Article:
Developing a dialogic approach to early-secondary science and mathematics teaching – Insights and findings from the epiSTEMe project

Monday, June 16th, 2014

Professor Kenneth Ruthven Cambridge University 16th June 2014 Abstract Recent years have seen growing interest in ‘dialogic’ teaching approaches which aim to encourage pupils to talk in an exploratory way in which they come to take account of different points of view. One key issue, however, is how to craft a dialogic approach so as […]

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From multiversity to postmodern university

Monday, June 9th, 2014

Dr Claire Donovan Brunel University 9th June 2014 Abstract This seminar presentation traces the emergence of postmodernist models of higher education institutions (HEIs) from Clark Kerr’s 1963 idea of the American multiversity to Zygmunt Bauman’s more recent notion of the postmodern university. In essence, postmodernist models of HEIs are characterised by viewing the university as […]

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The class: connections and disconnections in the digital age

Monday, May 19th, 2014

Professor Sonia Livingstone London School of Economics 19th May 2014 Abstract Much interest concentrates on the recent development and use of such educational technologies as the tablet computer, smart board and school information management system. Pedagogic, policy and public debates have seized upon the plethora of new digital devices and contents to speculate about changes […]

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Pronoun interpretation in the second language

Monday, April 28th, 2014

Professor Roumyana Slabakova University of Southampton & University of Iowa and Professor Lydia White McGill University 28th April 2014 Abstract A much-studied phenomenon in first language (L1) acquisition concerns the fact that children have greater difficulty in interpreting sentences with pronouns than with reflexives, the so-called Delay of Principle B Effect (DPBE). In addition, Chien […]

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Multi-word vocabulary and literacy development in children with English as an Additional Language

Monday, March 10th, 2014

Dr Victoria Murphy Department of Education 10th March 2014 Abstract Children with English as an Additional Language (EAL) represent a growing proportion of the primary school population in the UK. While there is great diversity within the EAL population with respect to linguistic and academic outcomes, children with EAL tend to lag behind native-speaking peers […]

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Can psychological research improve selection of teachers?

Monday, March 3rd, 2014

Professor Robert Klassen University of York 3rd March 2014 Abstract Increasing public attention in the UK is being focused on the quality of schools and on the effectiveness of teachers in those schools. There are very good reasons for the attention: teacher effectiveness may be the critical factor driving variation in student achievement, and some […]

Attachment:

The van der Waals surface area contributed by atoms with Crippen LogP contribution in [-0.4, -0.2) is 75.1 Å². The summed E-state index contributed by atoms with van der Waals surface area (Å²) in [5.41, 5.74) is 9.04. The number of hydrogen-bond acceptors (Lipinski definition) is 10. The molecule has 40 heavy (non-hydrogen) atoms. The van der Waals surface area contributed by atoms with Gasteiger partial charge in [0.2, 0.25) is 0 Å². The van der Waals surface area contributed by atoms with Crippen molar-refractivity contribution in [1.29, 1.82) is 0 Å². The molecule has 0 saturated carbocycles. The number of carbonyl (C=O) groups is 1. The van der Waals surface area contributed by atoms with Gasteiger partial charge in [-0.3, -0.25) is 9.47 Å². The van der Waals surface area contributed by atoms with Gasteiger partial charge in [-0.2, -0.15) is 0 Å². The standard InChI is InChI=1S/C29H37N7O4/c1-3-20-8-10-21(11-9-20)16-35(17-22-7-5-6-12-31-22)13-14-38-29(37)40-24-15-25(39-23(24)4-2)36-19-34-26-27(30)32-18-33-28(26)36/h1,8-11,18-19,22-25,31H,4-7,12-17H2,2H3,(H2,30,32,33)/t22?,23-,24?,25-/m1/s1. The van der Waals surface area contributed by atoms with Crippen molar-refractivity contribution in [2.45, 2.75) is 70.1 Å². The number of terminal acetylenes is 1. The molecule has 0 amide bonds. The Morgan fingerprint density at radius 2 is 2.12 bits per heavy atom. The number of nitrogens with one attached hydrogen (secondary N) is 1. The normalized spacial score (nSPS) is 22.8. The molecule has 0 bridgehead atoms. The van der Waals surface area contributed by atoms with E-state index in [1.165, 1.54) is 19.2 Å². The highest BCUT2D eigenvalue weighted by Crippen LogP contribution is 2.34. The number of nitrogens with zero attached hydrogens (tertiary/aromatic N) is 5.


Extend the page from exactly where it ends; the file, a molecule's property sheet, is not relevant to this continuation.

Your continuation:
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The impact of the social sciences

Monday, February 24th, 2014

Professor Patrick Dunleavy London School of Economics and Political Science 24th February 2014 Abstract University social science plays an essential role in the ‘human-dominated’ and ‘human-influenced’ systems that are central to our modern civilization. Across the world around 40 million people now work or study in university social science, or work in jobs where they […]

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Professional foster carers and committed parents: the challenges of providing permanence in long-term foster care

Monday, February 17th, 2014

Professor Gillian Schofield University of East Anglia 17th February 2014 Abstract There are concerns for the stability and outcomes for children in long-term foster care among policy makers in England and many other countries. The goal of permanence for children separated from their birth families and in the care of the state has dominated child […]

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Heritage speaker bilingualism: input issues in grammatical outcomes

Monday, February 10th, 2014

Professor Jason Rothman University of Reading 10th February 2014 Abstract In this talk, I will first discuss with you what a heritage language is and who heritage speaker bilinguals are.  From there, I will present a survey of experimental research examining their grammatical knowledge and performances, most of which demonstrate that as a group they […]

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Educational testing as an accountability measure

Monday, February 3rd, 2014

Dr Christian Ydesen Aalborg University 3rd February 2014 Abstract In this presentation Dr Ydesen will reveal perspectives based on experiences from twentieth-century Danish educational history by outlining contemporary, test-based accountability regime characteristics and their implications for education policy. He will introduce one such characteristic, followed by an empirical analysis of the origins and impacts of […]

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Can a single model of task complexity differentiate between the difficulty of writing and speaking tasks?